Thursday, 30 December 2010

Two Non-buntu Alternatives for your Netbook - Part 1: Fluxflux-sl

Chances are several of you, or somebody close to you, got a new netbook over the festive period, and now you are faced with the agonising question what to put on it to make it usable. Chances are the version of Windows that it came with does not really do it for you.

I've dug out two lesser known distributions that are for once not based on Ubuntu or using its repositories, and have nothing to do with Nokia, Intel or Google either. Independent is
what we want.


It appears Fluxflux was once based on PCLinuxOS but has since become a small Slackware-based live distribution. Actually, on closer investigation it turned out to be based on Slax as evidenced in the cheat codes and is put together using the same modular system. One of the two developers, Quax, also seems to be quite active on the Slax forums. The latest stable version at the time of writing is 2010.2, dated from July 2010, which is recent enough to come with the long term supported kernel 2.6.32 and 3.2.1, Firefox 3.6.8 and Thunderbird 3.1.1.
Fluxflux comes with Openbox and fbpanel as your default environment (not Fluxbox, although this might seem implied in the name) and is therefore light on resource usage which is making it well suited for netbooks. Wbar located at the top of the screen provides additional shortcuts to often used aplications.The default version is in German localization but dig a little deeper and there is an en_US version in the download section under snapshots.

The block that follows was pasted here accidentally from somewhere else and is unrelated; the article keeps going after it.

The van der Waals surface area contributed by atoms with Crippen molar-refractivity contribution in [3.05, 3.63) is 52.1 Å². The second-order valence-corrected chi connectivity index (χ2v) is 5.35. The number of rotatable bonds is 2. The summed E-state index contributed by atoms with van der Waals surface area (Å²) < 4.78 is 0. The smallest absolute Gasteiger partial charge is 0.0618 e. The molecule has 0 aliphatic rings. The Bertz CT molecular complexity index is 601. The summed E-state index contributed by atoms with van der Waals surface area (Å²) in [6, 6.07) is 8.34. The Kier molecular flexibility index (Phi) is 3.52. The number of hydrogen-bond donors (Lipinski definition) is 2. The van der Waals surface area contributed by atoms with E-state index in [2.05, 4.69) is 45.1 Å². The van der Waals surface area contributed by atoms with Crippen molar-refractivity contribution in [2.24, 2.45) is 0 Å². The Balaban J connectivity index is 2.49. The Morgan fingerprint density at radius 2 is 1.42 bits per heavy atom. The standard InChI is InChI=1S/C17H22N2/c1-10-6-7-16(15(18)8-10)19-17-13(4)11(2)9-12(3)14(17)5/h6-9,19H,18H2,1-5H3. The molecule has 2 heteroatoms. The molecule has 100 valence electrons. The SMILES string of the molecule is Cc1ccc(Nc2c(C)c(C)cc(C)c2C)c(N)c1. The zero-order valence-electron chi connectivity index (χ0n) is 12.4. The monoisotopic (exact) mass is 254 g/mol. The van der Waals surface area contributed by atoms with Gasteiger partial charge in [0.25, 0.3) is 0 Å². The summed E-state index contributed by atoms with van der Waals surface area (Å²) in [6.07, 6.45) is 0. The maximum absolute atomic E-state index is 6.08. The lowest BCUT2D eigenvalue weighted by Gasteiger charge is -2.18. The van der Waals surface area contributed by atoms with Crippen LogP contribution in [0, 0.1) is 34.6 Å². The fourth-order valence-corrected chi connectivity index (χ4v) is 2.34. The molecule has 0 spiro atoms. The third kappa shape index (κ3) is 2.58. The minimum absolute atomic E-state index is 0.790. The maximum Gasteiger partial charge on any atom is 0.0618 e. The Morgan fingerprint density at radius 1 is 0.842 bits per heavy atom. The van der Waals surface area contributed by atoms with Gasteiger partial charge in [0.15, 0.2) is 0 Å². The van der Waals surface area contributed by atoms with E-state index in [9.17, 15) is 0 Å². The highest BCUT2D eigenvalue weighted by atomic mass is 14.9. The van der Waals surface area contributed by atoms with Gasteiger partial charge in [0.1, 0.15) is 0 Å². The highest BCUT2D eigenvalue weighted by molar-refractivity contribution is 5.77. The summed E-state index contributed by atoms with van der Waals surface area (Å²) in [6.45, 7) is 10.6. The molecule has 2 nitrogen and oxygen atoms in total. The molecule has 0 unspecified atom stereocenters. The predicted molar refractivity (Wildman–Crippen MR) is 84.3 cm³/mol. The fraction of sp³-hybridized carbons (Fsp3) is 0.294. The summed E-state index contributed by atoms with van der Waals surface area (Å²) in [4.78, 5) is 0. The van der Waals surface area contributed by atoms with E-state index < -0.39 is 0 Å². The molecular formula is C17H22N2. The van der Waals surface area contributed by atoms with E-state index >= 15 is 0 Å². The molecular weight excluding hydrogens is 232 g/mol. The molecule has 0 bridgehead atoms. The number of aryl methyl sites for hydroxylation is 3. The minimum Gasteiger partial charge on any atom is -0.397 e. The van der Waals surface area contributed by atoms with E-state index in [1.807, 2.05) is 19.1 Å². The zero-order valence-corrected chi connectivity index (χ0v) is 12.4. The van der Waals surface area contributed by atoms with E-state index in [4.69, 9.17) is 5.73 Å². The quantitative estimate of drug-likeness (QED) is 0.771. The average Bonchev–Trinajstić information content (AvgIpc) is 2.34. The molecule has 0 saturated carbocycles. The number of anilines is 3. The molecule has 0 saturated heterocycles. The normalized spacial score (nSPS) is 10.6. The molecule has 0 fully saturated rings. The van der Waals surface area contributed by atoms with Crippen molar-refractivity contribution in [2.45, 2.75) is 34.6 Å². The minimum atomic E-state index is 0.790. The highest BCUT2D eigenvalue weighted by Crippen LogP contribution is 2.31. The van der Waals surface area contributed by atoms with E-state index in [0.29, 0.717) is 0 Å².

Alternatively, if you're not averse to a bit of playing around, one could unpack the rather heavy base module and add/remove language and localization settings, and then replace the modules openoffice-split-base-de, mozilla-firefox-de and mozilla-thunderbird-de with your preferred language. This is Slax after all, and with tgz2lzm any Slackware package is quickly converted to a module. The tool deb2lzm increases your choice even more, and the inclusion of pkgtool allows to install any package in native Slackware format.

Fluxflux weighs in a 690MB download and runs as a live system that can be quickly installed to hard drive if desired with a custom script.  A handy shortcut is placed on the desktop and the script launches Gparted to prepare the hard drive for the install. Be sure to read the detailed Readme for the persistency settings and tips for installation to USB or hard disk. Fluxflux install Grub at the end of the procedure, and it is important to review settings and adjust if necessary, the Readme will help with the required boot entry. Windows users have it even easier with InA (Installation Assistant) which is available for donload from this page, and which besides FAT and FAT32 is also supposedly able to install to unencrypted NTFS partitions. This attention to detail carries through and may make at least trying this small distribution out a pleasant surprise for everybody looking for a change from the usual suspects.

The boot menu offers a choice between standard or EeePC-version. While the first is thought for use on ordinary desktops, notebooks, laptops and other netbooks, the EeePC entry has been specially adapted to make use of the features of these. There's even a script to control fans on Celeron based EeePC's.

The Fluxflux system tools menu
At this size and a small window manager there is ample space for applications, and this distribution is chock full of them, far too many to list, but they all make sense and underline the purpose of this distribution, mobile use and being light on resources.